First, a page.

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Living By the Rules: Part II


I've skipped over some of the details of most of these changes. I don't plan on addressing these changes systematically—you'll undoubtedly be seeing books about the new language Standard as it becomes more complete and more stable. In the meantime, I'll continue to highlight the changes as they're approved, which will be once every six months.


  1. The nearly final draft is available at The special math functions, including such things as elliptic integrals of the first kind and hermite polynomials, were felt to be too complex and too narrowly focused for the Standard.
  2. A call wrapper is one form of what is known generically as a "function object." A call wrapper type has a function call operator that forwards to a function object held by the call wrapper. One example of a call wrapper is the object returned by std::mem_fun: It holds a pointer to member function. It has a function call operator that can be called with ordinary function call syntax, and forwards to the pointer to member function, treating its first argument as the object to apply the pointer to.
  3. Of course, to use these new library facilities you'll need a good reference book. My completely unbiased recommendation is my book, The C++ Standard Library Extensions: A Tutorial and Reference, which will be published this summer by Addison-Wesley.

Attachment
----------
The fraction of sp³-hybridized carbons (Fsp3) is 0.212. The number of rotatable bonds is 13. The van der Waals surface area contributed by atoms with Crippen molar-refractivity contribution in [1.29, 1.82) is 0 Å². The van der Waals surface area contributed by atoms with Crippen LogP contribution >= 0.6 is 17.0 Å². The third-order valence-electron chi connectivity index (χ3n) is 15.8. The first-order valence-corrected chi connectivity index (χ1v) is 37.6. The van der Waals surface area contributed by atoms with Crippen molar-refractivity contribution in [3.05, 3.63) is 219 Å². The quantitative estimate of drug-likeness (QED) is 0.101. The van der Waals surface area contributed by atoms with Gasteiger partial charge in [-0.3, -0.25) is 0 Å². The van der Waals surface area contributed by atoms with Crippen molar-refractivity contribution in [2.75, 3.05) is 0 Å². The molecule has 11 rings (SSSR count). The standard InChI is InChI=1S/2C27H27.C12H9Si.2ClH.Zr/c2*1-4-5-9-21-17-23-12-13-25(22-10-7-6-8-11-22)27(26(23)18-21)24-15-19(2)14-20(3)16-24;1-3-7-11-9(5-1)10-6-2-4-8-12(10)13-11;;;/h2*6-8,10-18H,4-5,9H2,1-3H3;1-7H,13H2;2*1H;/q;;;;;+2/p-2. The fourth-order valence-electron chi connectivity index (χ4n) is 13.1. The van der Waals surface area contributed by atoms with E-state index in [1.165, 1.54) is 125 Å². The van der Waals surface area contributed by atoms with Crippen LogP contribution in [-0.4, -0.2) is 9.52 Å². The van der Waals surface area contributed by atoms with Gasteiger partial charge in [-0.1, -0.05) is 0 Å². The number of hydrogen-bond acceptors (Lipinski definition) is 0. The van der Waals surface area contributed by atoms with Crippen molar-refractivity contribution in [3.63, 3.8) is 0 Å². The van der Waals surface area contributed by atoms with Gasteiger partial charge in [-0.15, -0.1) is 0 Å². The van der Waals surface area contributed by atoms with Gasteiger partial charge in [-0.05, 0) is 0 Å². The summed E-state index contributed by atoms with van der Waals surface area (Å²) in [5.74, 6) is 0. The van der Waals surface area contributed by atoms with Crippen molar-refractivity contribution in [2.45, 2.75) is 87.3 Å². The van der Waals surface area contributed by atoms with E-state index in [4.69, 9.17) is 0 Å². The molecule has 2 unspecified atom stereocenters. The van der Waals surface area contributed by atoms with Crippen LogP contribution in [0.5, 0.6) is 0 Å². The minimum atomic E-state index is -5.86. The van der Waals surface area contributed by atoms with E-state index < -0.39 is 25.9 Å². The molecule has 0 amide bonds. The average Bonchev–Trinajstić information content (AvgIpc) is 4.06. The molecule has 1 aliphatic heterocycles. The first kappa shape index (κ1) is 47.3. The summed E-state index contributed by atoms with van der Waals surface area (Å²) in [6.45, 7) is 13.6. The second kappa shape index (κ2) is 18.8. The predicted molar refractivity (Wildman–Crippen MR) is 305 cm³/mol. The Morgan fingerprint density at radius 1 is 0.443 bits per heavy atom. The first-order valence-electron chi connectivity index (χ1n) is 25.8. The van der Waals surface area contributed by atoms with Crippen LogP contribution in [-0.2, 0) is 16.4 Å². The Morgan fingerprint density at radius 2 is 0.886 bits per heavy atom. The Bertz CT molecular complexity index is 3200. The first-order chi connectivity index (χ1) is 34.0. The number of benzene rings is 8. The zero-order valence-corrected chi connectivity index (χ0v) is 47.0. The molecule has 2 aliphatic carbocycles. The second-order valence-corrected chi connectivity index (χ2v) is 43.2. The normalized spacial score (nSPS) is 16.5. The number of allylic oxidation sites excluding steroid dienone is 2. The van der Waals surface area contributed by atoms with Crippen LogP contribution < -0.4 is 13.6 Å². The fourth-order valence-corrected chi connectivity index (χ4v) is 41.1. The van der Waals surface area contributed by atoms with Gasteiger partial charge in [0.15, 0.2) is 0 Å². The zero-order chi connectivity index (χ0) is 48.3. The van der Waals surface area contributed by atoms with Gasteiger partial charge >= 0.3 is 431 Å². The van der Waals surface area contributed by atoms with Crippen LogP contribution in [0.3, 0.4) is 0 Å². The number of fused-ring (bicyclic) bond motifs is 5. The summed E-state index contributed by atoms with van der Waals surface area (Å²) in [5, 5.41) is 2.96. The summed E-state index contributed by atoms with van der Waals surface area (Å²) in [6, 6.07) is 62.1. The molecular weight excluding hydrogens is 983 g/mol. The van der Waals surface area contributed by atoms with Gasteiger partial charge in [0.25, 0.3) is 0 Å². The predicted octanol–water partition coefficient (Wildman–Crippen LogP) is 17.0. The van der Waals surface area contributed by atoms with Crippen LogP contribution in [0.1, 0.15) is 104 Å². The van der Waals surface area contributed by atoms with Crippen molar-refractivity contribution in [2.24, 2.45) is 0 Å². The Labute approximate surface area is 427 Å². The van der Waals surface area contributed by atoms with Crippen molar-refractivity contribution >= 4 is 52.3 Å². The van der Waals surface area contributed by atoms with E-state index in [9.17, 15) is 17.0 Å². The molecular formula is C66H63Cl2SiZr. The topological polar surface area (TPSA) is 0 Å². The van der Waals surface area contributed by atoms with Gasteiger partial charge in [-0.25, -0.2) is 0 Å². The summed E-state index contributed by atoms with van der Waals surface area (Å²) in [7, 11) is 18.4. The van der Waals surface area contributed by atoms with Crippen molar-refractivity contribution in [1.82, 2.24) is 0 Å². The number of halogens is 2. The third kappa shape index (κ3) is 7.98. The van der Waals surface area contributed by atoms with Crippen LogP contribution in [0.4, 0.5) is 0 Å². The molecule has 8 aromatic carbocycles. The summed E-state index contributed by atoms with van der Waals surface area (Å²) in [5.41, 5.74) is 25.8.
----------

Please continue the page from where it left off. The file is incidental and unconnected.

4. This example is attributed to Hyman Rosen in the paper that first proposed changing this rule.
  5. This example puts the default constructor in the initializer list, but you can use any valid constructor invocation. When you do this, you can't put anything else in the initializer list. You have to do all of the relevant initialization in the target constructor, and then the body of the constructor you're defining can do whatever else needs to be done.
  6. Unfortunately, this change will be interpreted as an endorsement of writing one-off loops instead of algorithms. In general, instead of creating named iterator objects, you should write template functions and call them with the temporary objects returned by begin() and end().
  7. Or eight, depending on whether you count the version that uses "<" as separate from the version that uses a user-supplied predicate.
  8. Epsilon is the smallest value that can be added to 1.0 to produce a different value.
  9. You can also have ordinary macro arguments before the ellipsis.

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